I wish they were copepods...

    Yes, females will brood young, bypassing any sort of planktonic stage altogether. One female can have dozens of young, so it does make it a bit difficult. I did catch it literally the day I put the rock in the tank, so I was pretty proactive about it. I'm not seeing any right now, but gravid females usually stay hidden and won't eat, only to release all the young later. That is why I must wait a few weeks after not seeing any to account for the possibility of the smaller ones hatching. It has been done plenty of times, it's just that it can take a long, long time. As far as removal goes, I've been trying all of the above, with removal via a turkey baster (which becomes easy once you know how they move) and baited traps. I've been using a 13" graduated cylinder for a trap due to the length and it has worked pretty well so far. They especially seem to like it when the food fouls a bit...

  10. #20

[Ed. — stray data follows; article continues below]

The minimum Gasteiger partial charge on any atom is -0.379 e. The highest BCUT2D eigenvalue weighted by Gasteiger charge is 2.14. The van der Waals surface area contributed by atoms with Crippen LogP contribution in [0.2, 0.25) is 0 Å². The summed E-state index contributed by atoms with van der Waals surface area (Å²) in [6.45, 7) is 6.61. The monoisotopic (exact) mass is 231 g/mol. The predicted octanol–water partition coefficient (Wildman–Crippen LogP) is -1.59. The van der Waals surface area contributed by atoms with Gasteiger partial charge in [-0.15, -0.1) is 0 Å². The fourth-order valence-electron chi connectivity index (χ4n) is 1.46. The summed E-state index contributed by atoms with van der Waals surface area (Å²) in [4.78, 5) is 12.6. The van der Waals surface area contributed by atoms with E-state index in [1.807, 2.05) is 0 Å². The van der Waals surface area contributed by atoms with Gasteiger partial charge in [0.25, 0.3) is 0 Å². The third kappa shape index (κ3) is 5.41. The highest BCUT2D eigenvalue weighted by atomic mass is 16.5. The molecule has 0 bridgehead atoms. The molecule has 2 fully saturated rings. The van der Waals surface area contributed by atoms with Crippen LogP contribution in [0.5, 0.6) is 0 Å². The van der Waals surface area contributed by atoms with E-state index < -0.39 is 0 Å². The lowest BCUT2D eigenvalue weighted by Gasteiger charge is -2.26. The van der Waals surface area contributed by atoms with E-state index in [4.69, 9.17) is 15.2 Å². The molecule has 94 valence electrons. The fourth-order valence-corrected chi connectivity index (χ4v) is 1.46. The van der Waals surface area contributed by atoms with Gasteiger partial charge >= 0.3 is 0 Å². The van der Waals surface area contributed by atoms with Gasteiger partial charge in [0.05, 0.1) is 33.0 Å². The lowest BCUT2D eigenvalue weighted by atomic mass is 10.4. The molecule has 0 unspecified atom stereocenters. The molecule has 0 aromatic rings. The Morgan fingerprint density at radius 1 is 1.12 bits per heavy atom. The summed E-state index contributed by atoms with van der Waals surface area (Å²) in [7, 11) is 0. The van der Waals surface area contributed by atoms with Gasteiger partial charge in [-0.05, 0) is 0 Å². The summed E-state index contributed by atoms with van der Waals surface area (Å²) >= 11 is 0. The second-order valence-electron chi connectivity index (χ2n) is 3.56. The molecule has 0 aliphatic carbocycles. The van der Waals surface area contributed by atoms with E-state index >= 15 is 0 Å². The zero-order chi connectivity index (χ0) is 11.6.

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    Well, an update, but not a great one. Everything was going very, very well up until about a week ago. I checked the scrubber one day and noticed that it had completely turned to mush. Not sure what happened--maybe the power went out or something, but I couldn't find any other evidence of it. The tank within a day or so turned into a cyanobacteria sludge pit, with rocks and sand 100% blanketed within the next day or so. Corals that had encrusted and healed substantially suddenly had STN and some with RTN. The water splashing in the sump foamed up like a washing machine and the sump and screen was blanketed in black cyanobacteria. Today, I've taken the screen apart, leaving only one layer, and sprayed it down with a pressure washer. I also took the time to rough up the screen some more. Probably didn't need it, but what the hell. I'm in the process of doing a large water change to hopefully stave off the impending death, but not sure what will happen. Needless to say, the sump will be vacuumed as well.